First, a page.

The latest groundwater results for the former Badger Army Ammunition Plant area show although slowly decreasing, unsafe levels of dinitrotoluene continue to be detected in the northeast corner of the former ammunition site in the town of Merrimac.
In September, levels of DNT were detected as high as 3.365 parts per billion – 67 times higher than the health-based standard of 0.05 parts per billion. DNT exposure has been linked with an increased risk for cancer and other illnesses.
The U.S. Army held a public meeting Nov. 28 at the Ruth Culver Community Library in Prairie du Sac, where results of a community survey, results of the most recent groundwater monitoring and a review of the human risk health assessment were unveiled.
Army representative Cathy Kropp said the community survey was issued to residents in the affected area as a way to hear their concerns and identify issues that need to be fixed as well as gather general information. Of 72 surveys handed out at the last public meeting, 25 were returned.
Kropp said 65 percent of respondents believe the Army doesn’t have a good working relationship with the communities surrounding the former Badger Army Ammunition Plant, and 96 percent want more information on cleanup efforts.
More than half – 63 percent of respondents – don’t think the program the Army is using is doing enough, and a little less than half – 46 percent – don’t think the Army is spending enough on cleanup efforts.
More than half of those surveyed were not aware documents pertaining to the Army’s plan for the property are available at the Sauk City and Ruth Culver Community libraries and 71 percent don’t know where to find information or go for questions.
Kropp said the survey conveyed the main issues and concerns residents in the area have, include a feeling of a lack of action by the Army, the presence of a groundwater plume, proper handling of cleanup, possible health effects due to the contamination and the effect of these issues on property values.
As a response, Kropp said the Army will make sure to keep an updated email list, keep publishing public meeting notices in local newspapers, send e-mail notifications when new documents are added and provide more opportunity for public comment.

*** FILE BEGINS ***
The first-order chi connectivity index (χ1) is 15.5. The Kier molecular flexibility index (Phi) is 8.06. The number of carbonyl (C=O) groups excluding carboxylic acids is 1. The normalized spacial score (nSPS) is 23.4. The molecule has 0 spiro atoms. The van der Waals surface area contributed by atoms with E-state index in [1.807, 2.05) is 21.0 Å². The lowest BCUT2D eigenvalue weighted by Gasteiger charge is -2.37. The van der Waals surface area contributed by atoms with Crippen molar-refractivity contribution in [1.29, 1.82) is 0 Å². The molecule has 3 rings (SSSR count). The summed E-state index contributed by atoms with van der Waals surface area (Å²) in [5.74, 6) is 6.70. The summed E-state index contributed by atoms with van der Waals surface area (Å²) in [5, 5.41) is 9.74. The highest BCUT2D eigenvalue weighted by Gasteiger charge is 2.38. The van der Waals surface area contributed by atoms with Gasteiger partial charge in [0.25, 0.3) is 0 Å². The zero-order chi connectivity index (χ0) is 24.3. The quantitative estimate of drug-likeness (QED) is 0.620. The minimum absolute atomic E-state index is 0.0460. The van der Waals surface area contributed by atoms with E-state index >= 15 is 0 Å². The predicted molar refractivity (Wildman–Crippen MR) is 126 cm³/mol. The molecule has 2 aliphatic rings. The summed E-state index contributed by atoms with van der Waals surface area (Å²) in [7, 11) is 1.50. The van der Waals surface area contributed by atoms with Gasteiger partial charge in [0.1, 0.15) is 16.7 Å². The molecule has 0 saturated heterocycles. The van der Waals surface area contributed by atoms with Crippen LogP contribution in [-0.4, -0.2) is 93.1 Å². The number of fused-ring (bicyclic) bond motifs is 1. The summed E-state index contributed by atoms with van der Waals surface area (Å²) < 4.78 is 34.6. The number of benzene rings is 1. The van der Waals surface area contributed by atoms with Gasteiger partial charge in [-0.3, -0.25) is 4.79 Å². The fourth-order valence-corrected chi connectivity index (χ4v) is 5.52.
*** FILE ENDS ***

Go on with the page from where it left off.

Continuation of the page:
Kropp said the Army kept its promise of establishing a website and is working to finalize a community involvement plan. In 2018, it will finalize remedial investigation including a human health risk assessment.
“We are phasing in this website,” Kropp said. “We look at it as the crawl, walk, run stage and we are in the crawl stage. So this is basic information we are putting out there and then with your feedback, we can improve it to with what works best and with information you really want to see on it.”
Michael J. Kelly, restoration branch chief from the U.S. Army Assistant Chief of Staff for Installation Management, said the Army is getting into the rhythm of trying to better communicate with the public. “In the short term, no decisions are being made,” Kelly said. “As decisions are being made, we will make every opportunity for you to provide input.”
Joel Janssen of Spec Pro Professional Services reported on the results of the Army’s groundwater monitoring. Janssen said 52 residential wells were sampled in August, and all results came back stable and within standards.
He said DNT concentrates were decreasing overall in the former nitrocellulose production area. In the central plume, DNT concentrates also were decreasing, although benzene was detected in the Water’s Edge subdivision during a sampling in June. When tested again in August, benzene was not detected.
“The plume is just getting better,” Janssen said. “Overall, there are positive results there. We don’t know why benzene showed up and then didn’t show up after testing in one.”
The wells in the Badger area were tested again in mid-November, but those results were not yet ready.
In the deterrent burning ground plume, Janssen reported DNT concentrates also were decreasing overall, however one well – ELN-1502A – DNT has been increasing since 2015. That well is located at the Badger property boundary.
In the propellant burning ground plume, DNT and VOC concentrates are reported as stable or decreasing.
“For the most part, we are finding things are going better,” Janssen said.
Army representative Roger Walton said the human health risk assessment evaluates the relationship between contamination and the potential for health effects.
The assessment included hazard identification, exposure access, toxicity assessment and risk characteristics.
“It looks at whether or not we are causing more than the probability of excess cancer to increase,” Walton said. “Once you get above one in 10,000, it becomes what type of action are we going to take? It ends the debate and means remediation is necessary.”
Laura Olah, executive director for Citizens for Safe Water Around Badger, said the question that remains unanswered is why after decades are source areas still contributing to groundwater contamination. She added that conducting a health risk assessment isn’t going to solve that problem.
“I think we are much better off taking these same resources and… investing in going back to these sources which are supposed to be capped and partially excavated and determining why, 75 years later, are we still seeing DNT migrating into groundwater?” Olah said. “The best action for this community is to go back and look at that and say why are the source areas still contributing to contamination to groundwater? A health risk assessment isn’t going to get us any closer to that.”